Project: Research project

Project Details


Cells have multiple compartments, each with a unique set of
proteins which support specialized functions. These
compartments are separated by lipid-rich membranes. How does
a cell sort newly made proteins to their correct compartments
and transport them across the appropriate membranes? To
address this question, mutations in the export pathway of E. coli
have been isolated. Cells bearing these mutations exhibit a
conditionally lethal phenotype. E. coli mutants in pr1A (secY)
show defective export of proteins to the periplasm and outer
membrane. Recently we have shown that pr1A (secY) can
function in a posttranslational manner and that pr1A (secY) is
required for translocation of proOmpA into inner membrane
vesicles in vitro. This finding will allow a complementation assay
to be developed for isolation of a functional pr1A (secY) protein.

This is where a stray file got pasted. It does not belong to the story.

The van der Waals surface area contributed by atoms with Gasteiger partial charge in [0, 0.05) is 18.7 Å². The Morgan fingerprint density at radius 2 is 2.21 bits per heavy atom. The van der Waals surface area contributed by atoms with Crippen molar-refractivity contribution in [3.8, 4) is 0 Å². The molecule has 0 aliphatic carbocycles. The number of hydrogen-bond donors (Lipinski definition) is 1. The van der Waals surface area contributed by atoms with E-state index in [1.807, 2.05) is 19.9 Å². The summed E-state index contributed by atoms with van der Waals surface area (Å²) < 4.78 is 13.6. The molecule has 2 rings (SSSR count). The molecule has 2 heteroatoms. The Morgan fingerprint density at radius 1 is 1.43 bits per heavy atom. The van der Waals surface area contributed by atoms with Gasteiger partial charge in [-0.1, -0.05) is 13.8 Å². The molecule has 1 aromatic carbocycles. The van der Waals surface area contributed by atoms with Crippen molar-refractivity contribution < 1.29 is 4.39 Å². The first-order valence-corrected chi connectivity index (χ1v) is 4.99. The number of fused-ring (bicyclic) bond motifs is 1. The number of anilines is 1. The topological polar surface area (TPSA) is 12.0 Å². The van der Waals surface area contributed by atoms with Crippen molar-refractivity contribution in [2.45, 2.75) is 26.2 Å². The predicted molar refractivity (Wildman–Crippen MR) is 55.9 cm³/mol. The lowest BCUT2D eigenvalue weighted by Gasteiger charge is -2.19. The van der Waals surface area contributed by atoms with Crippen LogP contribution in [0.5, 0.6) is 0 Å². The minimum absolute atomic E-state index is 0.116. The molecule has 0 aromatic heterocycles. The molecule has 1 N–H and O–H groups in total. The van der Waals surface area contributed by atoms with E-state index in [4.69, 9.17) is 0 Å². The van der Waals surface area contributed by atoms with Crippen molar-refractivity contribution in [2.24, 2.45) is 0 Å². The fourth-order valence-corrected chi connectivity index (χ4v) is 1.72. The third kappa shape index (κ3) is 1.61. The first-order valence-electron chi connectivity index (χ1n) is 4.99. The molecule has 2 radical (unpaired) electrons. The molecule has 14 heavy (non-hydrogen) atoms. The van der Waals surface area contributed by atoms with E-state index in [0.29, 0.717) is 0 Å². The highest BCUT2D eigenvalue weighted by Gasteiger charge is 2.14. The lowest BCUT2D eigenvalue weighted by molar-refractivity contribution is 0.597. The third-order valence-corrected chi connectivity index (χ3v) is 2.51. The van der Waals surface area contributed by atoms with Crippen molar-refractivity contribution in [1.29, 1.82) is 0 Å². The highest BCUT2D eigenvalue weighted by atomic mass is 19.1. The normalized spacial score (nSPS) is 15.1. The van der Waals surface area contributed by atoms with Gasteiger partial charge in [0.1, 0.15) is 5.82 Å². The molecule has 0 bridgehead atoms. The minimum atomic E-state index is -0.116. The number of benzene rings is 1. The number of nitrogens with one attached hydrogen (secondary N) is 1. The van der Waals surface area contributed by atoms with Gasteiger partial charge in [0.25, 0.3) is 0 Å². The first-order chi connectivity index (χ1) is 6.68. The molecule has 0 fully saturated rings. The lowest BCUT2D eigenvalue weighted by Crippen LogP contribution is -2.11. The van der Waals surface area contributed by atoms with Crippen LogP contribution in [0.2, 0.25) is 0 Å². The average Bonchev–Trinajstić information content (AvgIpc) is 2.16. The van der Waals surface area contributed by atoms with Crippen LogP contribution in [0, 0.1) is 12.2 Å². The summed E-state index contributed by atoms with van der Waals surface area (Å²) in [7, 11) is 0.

Studies examining the membrane topology of pr1A (secY) and its
binding to leader peptides and preproteins are proposed. Other
functional characterizations will include the interaction of pr1A
(secY) with ATP, its influence on the generation and maintenance
of the membrane electrochemical potential, and its possible
interaction with soluble components of the export machinery such
as secA. The eventual goal of this research is to purify the pr1A
(secY) protein in a functional state and determine its catalytic
role in protein export.
Effective start/end date4/1/873/31/92


  • National Institutes of Health: $83,146.00
  • National Institutes of Health
  • National Institutes of Health
  • National Institutes of Health
  • National Institutes of Health


  • Medicine(all)

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